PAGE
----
Musical acoustics presents a unique opportunity to see science and art working together. This book is a balanced presentation of all aspects of musical acoustics. It explains how our ears and brains interpret musical events, and connects traditional physical analyses to musical reality. The purpose of the book is two fold: (1) To help students use simple physical concepts as tools for understanding how music works, and (2) To use students' interest in music to motivate the study and appreciation of scientific methods. Any given chapter will challenge students with several points that are not obvious on the first reading. Starred sections are optional and are not a prerequisite to later sections.
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Waves and Vibrations
2 Mass and weight
22 other sections not shown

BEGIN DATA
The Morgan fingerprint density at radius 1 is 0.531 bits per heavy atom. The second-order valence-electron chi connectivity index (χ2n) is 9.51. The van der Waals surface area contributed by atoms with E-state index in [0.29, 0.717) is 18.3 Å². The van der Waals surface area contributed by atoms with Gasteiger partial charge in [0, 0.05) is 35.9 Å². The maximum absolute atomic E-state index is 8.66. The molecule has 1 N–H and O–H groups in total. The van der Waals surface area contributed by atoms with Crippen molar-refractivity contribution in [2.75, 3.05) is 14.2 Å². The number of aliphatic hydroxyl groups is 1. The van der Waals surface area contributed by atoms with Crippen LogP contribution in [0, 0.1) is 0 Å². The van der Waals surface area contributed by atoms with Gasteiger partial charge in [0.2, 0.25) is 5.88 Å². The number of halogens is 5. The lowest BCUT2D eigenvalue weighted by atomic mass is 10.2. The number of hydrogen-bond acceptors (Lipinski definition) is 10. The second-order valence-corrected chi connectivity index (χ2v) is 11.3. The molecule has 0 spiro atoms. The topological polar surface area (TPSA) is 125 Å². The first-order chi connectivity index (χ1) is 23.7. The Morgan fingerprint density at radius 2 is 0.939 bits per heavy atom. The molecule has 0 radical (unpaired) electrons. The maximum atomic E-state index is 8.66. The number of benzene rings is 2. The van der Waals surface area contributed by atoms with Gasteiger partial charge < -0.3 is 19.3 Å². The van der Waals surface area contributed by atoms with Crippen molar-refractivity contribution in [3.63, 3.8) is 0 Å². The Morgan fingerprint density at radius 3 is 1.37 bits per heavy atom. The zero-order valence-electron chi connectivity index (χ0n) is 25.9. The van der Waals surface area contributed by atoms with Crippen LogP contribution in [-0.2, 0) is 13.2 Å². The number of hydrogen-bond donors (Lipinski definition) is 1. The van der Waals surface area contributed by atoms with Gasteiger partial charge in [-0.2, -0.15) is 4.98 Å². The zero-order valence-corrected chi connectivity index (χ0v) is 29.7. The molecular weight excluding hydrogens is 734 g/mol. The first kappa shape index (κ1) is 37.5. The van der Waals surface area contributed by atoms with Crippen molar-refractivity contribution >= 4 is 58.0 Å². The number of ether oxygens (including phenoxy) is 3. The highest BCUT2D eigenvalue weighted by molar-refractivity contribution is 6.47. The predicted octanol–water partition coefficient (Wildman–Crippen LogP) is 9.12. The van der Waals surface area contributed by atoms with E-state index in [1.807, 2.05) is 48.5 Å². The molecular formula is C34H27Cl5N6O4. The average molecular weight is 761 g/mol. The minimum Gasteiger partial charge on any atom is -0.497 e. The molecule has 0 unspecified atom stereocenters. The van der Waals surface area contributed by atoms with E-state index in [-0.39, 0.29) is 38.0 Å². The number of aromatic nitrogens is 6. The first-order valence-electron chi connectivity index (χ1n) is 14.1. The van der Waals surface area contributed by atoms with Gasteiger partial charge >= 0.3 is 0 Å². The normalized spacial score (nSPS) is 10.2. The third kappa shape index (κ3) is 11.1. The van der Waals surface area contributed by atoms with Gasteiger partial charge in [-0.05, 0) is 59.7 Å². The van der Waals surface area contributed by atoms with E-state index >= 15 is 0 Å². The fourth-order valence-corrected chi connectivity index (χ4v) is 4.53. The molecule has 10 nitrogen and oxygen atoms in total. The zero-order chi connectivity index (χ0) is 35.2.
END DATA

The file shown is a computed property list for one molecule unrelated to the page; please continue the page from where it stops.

absorption acoustical amplifier amplitude approximately basilar membrane bass beats Benade Chapter chord chromatic scale clarinet components corresponding critical bands curve diaphragm diatonic diatonic scale difference tone effect electrical electronic energy equal temperament example fifth flute force formant frequency ratio fundamental graph harmonic series hear higher impedance input instruments intensity intervals JASA length listener loudness loudspeaker magnetic major thirds measure meter microphone mistuning mode frequencies motion move musical acoustics natural modes noise notes oboe octave output pattern perception percussion instruments piano pipe pitch play pressure produce quency radiation range reed resonance response reverberation scale Section semitones shown in Figure signal sine waves sound level sound wave speaker spectra spectrum speed standing waves steady string Suppose timbre tion tone holes transducers trumpet tube tuning valve vibration violin vocal cords vocal tract voltage vowel waveform wavelength woodwinds